Housed in cramped huts, the workers from Odisha are paid a mere Rs. 200 a week, in gross violation of labour laws
For the last six months, 22-year-old Gowtham Chatria and his family from Odisha have been toiling hard in a brick kiln at Dundigal. Despite each person making over 1,000 bricks a day, they hardly get paid enough to earn two square meals a day.
As per government rules, the minimum stipulated wages is Rs. 376 for making 1,000 bricks but kiln owners pay between Rs.150 and Rs. 200.
Its not just the Chatria family, many people from Balangiri, Teetlaghar, Kalahandi, Naupada and other places from the neighbouring State arrive in the city to work at different brick kilns on the city fringes. In Dundigal village alone, there are over 70 brick kilns and many workers from Odisha work at these kilns.
Most of them arrive here in November and work till May end. Before the season commences, kiln owners visit Odisha and pay an advance of Rs.12,000 to Rs.13,500 per person and get them to work here.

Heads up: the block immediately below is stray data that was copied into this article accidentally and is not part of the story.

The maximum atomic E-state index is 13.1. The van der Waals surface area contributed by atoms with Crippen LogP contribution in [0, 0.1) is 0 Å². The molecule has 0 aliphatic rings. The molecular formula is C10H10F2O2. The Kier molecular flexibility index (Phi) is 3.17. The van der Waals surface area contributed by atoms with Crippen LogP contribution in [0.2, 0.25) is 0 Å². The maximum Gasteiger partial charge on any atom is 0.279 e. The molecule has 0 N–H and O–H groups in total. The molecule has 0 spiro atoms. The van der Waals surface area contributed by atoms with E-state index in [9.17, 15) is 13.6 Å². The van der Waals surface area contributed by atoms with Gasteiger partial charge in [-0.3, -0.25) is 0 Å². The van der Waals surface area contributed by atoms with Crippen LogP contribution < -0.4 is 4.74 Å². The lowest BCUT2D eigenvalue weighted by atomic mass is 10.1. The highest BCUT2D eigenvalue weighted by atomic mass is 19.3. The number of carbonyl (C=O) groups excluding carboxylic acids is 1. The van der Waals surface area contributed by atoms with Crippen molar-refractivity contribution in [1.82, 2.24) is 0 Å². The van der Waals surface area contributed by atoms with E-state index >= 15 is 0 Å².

During their stay, the workers are provided accommodation in make-shift and cramped huts and paid a meagre Rs.200 per person a week for provisions, charges A. Krishna, president of the Brick Kiln Workers Union.
The Union organised a public meeting at the Dundigal village bus stand on Sunday to create awareness among workers about the Minimum Wages Act and other rules.
Mr. Krishna alleges that the brick kiln owners do not disclose the wages to be paid for workers for making 1,000 bricks. After six months of work, owners calculate the amount to be paid to workers. They also deduct any advances paid, for the weekly grant of Rs.200 for buying provisions, medicines, etc.
After all these deductions, at times owners in turn demand money from workers, he claims.
“We are done with our work but my owner insists that we have to work for one more month to clear the advances paid,” says 23-year-old Raju Naik.